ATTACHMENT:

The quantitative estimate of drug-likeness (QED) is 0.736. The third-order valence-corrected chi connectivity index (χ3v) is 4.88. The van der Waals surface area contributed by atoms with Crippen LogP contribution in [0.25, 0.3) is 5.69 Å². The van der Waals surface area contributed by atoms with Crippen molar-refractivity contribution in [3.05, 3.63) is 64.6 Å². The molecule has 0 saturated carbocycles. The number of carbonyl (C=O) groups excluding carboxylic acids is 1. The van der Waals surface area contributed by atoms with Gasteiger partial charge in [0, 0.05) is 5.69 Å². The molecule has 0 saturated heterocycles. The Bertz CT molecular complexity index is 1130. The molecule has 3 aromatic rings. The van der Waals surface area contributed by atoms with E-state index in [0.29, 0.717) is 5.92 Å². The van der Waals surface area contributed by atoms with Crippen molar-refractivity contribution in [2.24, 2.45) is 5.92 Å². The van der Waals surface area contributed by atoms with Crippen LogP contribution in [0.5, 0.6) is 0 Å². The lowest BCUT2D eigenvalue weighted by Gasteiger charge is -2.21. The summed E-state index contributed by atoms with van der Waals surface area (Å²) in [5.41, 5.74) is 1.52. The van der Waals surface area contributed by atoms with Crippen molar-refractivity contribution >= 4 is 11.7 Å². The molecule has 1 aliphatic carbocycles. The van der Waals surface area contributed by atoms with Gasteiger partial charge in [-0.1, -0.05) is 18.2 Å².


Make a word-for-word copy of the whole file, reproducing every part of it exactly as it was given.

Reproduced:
The quantitative estimate of drug-likeness (QED) is 0.736. The third-order valence-corrected chi connectivity index (χ3v) is 4.88. The van der Waals surface area contributed by atoms with Crippen LogP contribution in [0.25, 0.3) is 5.69 Å². The van der Waals surface area contributed by atoms with Crippen molar-refractivity contribution in [3.05, 3.63) is 64.6 Å². The molecule has 0 saturated carbocycles. The number of carbonyl (C=O) groups excluding carboxylic acids is 1. The van der Waals surface area contributed by atoms with Gasteiger partial charge in [0, 0.05) is 5.69 Å². The molecule has 0 saturated heterocycles. The Bertz CT molecular complexity index is 1130. The molecule has 3 aromatic rings. The van der Waals surface area contributed by atoms with E-state index in [0.29, 0.717) is 5.92 Å². The van der Waals surface area contributed by atoms with Crippen molar-refractivity contribution in [2.24, 2.45) is 5.92 Å². The van der Waals surface area contributed by atoms with Crippen LogP contribution in [0.5, 0.6) is 0 Å². The lowest BCUT2D eigenvalue weighted by Gasteiger charge is -2.21. The summed E-state index contributed by atoms with van der Waals surface area (Å²) in [5.41, 5.74) is 1.52. The van der Waals surface area contributed by atoms with Crippen molar-refractivity contribution >= 4 is 11.7 Å². The molecule has 1 aliphatic carbocycles. The van der Waals surface area contributed by atoms with Gasteiger partial charge in [-0.1, -0.05) is 18.2 Å².